Alabama's immigration law

Alabama's immigration law

October 5th, 2011 in Opinion Free Press

Many states have been deeply frustrated by the federal government's failure to uphold laws against illegal immigration. In fact, the Obama administration has actively sought to have potentially hundreds of thousands of deportation cases dismissed against suspected illegal aliens who were already in our legal system.

Frustration with that lax approach has grown as unemployment has increased and millions of illegal aliens have continued to fill jobs that might otherwise be filled by jobless U.S. citizens or legal immigrants.

Troubled by federal inaction, a number of states have enacted laws to fight illegal immigration. Alabama's law is among the toughest, and it is encouraging that a federal judge recently upheld the main provisions of the law.

Among other provisions, the law permits police to check whether suspects are in the United States legally. The law also requires the compiling of statistics on how many illegal aliens are in Alabama's public schools. Those are both reasonable measures.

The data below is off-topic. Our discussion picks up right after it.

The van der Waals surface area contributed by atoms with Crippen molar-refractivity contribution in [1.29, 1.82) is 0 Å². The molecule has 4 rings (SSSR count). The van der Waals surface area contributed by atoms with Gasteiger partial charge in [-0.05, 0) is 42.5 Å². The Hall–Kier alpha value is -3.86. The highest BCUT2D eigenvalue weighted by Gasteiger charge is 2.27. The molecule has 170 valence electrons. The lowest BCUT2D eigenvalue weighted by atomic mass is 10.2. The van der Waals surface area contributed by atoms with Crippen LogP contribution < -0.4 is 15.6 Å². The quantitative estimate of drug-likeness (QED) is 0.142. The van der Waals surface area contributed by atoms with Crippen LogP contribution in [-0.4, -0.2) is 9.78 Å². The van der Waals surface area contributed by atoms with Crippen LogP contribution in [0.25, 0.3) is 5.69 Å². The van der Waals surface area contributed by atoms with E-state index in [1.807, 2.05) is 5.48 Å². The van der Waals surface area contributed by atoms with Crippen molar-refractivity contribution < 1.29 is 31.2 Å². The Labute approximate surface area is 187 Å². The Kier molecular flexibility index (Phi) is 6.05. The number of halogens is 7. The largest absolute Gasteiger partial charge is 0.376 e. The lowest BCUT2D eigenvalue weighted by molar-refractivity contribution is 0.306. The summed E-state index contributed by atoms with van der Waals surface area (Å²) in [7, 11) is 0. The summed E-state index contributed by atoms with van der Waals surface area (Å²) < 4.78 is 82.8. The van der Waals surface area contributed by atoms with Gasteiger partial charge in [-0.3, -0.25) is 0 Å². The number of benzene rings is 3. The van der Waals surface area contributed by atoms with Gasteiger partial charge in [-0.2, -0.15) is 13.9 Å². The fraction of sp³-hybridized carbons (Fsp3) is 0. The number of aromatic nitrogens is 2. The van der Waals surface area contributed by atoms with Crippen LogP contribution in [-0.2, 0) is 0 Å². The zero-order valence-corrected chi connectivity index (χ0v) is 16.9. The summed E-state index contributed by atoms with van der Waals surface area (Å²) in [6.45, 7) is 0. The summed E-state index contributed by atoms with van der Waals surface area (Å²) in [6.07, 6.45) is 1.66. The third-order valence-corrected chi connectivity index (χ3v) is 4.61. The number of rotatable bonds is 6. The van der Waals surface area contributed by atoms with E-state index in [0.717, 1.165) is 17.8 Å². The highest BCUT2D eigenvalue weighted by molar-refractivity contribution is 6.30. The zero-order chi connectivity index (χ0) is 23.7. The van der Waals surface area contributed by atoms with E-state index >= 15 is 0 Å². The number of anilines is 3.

Police should clearly have the authority to check whether a person suspected of committing a crime is an illegal alien. Setting such a suspect free makes it highly likely that he will flee and never show up for his court date. And it is unjust that Alabama's taxpayers are paying for the education of people who are in the state illegally -- especially in a time of economic crisis and extremely limited funds for education.

Regrettably, although the federal judge upheld key provisions of the law, she temporarily blocked a provision that would have barred illegal aliens from attending public colleges in Alabama. That's unfortunate because with enrollment limited, college spots filled by illegal aliens are spots wrongly denied to American citizens. The judge also halted a sensible provision making it illegal to knowingly harbor an illegal alien.

Still, the most important parts of Alabama's immigration law were upheld. That is a victory for commonsense and a message to Washington that the states want the federal government to do its duty by fighting illegal immigration.